Caring for a pet is very similar to caring for another human. As humans, we have a sixth sense, so to speak, to be keen on when someone around you is suddenly upset, sad or angry. We also tend to pick up emotional cues from changes in body language. Take aggressive dogs for example. Common signs of a dog feeling aggressive include the following:
- bared teeth
- raised hair on their backs
- stiffened limbs
- lowered heads in an attempt to seem intimidating
- Fixated stare
When a dog shows these behavioral traits, they are feeling aggressive or threatened in their “territory.” This behavior can be expected from protective or possessive dogs as well as dogs that are experiencing fear. Failure to heed these warning signs can escalate the situation. The dog is clearly warning everyone to stay away, but if nobody listens, the dog may feel it has no choice but to bite. In order to prevent this from occurring, the caregiver must first take care to avoid triggering an aggressive reaction (see more on that here). If the dog begins to exhibit these behaviors, immediately jump into action. They could take the following actions:
- Call the pet away (if the pet will listen)
- Stay calm (don’t get panicked) and avoid eye contact with the dog
- Walk away from the dog slowly and instruct everyone else to give the pet some space
- As soon as the dog stops growling or baring its teeth, offer a high-value treat such as a small piece of cheese or meat.
- Take things at a slower pace and reward the dog for interacting positively with members of the household.
If a dog bite has occurred, take the following actions:
- Do not overreact – keeping calm will help calm the pet down. Do not punish or discipline the dog, but if possible, gently escort them to their safe area of the home, so they can calm down.
- Separate the aggressing factors (such as two opposing dogs) to help neutralize their feelings or emotions. Most dog fights are over in seconds with very little damage done, so it is important to not make a big deal out of it, and simply keep the dogs separated at any time where you cannot supervise.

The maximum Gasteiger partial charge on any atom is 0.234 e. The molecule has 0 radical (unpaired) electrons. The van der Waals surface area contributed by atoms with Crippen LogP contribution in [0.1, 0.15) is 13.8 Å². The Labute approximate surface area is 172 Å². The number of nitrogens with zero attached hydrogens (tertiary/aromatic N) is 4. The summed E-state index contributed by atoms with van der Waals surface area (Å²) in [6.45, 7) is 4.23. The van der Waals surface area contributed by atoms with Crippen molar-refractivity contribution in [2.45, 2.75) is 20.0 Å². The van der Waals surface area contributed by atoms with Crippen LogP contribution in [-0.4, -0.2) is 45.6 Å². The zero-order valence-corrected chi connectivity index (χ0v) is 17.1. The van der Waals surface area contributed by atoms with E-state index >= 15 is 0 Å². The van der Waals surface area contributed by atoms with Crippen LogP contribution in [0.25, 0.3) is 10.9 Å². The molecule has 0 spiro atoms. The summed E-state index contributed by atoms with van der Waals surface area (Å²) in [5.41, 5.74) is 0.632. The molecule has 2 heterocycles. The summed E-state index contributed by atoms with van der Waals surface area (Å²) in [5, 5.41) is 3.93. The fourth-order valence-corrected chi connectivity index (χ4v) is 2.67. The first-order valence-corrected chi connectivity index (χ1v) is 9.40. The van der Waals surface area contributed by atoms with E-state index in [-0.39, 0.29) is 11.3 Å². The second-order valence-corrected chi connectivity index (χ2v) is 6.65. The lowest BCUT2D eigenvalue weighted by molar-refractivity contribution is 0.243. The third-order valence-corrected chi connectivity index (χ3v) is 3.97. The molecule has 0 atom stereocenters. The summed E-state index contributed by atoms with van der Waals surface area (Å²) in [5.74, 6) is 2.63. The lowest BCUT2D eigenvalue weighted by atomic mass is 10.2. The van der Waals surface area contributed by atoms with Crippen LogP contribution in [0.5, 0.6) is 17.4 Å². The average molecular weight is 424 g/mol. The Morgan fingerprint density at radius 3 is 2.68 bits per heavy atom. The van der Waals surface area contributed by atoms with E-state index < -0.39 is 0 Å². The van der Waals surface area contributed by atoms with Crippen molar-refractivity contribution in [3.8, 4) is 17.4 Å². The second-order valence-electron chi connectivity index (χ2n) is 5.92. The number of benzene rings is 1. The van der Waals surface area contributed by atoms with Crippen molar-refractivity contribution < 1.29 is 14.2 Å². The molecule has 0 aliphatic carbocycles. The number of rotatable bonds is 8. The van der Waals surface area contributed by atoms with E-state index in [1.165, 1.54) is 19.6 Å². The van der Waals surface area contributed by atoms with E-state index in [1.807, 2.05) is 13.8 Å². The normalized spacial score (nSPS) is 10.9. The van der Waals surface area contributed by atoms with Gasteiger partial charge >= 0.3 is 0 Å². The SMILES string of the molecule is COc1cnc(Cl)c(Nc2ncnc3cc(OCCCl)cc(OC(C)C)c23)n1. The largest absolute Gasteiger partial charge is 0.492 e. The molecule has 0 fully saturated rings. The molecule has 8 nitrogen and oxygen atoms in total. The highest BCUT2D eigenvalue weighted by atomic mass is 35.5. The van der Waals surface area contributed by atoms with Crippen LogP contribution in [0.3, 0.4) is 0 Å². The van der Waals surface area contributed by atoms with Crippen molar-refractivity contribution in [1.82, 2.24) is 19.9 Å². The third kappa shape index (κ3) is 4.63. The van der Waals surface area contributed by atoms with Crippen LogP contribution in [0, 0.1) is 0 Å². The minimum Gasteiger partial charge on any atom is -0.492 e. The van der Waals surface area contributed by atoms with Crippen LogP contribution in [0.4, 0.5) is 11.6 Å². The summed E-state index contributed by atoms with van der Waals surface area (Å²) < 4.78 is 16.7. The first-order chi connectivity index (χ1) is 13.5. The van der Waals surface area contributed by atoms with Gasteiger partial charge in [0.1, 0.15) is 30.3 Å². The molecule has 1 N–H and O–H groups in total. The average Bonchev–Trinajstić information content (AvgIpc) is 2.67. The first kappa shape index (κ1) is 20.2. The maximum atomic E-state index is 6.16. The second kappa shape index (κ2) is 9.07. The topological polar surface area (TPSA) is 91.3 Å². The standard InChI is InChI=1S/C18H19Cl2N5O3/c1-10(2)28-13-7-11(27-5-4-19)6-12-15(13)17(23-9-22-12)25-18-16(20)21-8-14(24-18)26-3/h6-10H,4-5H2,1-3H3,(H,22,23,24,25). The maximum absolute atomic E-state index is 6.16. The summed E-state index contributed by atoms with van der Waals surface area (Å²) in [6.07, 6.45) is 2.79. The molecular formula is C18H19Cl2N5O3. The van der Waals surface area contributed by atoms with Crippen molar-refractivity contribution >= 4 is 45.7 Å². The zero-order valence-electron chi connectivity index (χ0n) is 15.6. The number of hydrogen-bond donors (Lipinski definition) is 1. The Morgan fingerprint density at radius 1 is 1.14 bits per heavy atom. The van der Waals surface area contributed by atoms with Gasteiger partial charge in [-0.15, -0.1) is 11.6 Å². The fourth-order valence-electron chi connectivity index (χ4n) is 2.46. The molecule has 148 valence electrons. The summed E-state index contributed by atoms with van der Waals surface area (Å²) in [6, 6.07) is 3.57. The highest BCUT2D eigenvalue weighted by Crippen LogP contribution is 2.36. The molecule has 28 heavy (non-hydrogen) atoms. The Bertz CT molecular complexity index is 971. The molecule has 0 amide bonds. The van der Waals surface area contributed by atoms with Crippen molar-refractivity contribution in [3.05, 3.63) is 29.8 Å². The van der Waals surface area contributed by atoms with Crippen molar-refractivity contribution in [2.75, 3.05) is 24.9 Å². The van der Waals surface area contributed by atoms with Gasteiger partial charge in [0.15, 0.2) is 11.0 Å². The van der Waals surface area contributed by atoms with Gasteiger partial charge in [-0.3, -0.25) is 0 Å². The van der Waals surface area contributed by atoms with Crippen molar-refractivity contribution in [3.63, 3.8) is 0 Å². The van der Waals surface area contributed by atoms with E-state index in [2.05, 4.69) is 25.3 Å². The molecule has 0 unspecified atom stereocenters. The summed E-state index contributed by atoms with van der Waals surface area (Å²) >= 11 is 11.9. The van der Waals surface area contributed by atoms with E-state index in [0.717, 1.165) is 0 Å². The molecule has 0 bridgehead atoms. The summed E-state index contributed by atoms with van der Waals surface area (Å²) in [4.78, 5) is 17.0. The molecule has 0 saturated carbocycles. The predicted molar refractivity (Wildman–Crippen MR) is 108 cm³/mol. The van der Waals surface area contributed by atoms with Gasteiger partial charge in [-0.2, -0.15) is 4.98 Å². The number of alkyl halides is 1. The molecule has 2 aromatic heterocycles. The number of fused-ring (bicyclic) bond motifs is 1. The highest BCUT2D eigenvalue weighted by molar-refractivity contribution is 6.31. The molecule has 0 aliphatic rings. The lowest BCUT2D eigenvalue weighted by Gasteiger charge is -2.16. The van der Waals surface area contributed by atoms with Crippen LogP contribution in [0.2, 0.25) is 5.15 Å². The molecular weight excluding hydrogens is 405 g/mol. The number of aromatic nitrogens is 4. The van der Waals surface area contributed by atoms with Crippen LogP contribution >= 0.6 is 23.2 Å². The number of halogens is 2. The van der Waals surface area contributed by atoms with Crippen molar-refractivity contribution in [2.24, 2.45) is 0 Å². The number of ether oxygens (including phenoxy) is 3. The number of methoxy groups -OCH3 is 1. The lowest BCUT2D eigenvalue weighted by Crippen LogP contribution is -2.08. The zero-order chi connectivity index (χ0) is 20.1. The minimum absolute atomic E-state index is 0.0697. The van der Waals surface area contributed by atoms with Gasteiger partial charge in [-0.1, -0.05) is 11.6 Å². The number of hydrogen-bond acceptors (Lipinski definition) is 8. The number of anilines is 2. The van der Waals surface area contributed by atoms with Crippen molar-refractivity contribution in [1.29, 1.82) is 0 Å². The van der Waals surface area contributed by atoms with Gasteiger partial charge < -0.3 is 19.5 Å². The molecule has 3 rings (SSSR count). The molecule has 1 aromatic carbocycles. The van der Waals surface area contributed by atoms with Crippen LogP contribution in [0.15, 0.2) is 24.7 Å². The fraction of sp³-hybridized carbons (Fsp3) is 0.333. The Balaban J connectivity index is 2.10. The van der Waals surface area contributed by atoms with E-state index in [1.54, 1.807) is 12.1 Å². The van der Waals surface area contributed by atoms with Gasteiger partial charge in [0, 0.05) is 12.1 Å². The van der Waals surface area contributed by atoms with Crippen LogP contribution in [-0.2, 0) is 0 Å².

- Get identification information from all involved as well as two witnesses, if, for example, you are in a public place. Helpful identification factors include name, address, phone number and even insurance information in case medical care is sought.
- Treat the bite (some bites are minor and only require antiseptic solutions and bandages; other bites are more serious and require medical attention)
- If you are the owner or caregiver of the biter, seek legal representation in anticipation of any legal charges.
Fostering a pet for someone else will come with its challenges, but anticipating the potential issues will help make you prepared for any and all possible scenarios. By attending to the pet’s core needs, you will help make their transition to your home the best it possibly can be.
Skousen, Gulbrandsen & Patience, PLC of Mesa, Arizona provided this guest post as a courtesy to increase awareness of how dog bites occur. Our law firm has excellent perception into dog bite cases as well as those regarding other serious personal injuries. If you would like additional insight into your injury case, please seek our legal representation by filling out our contact form today!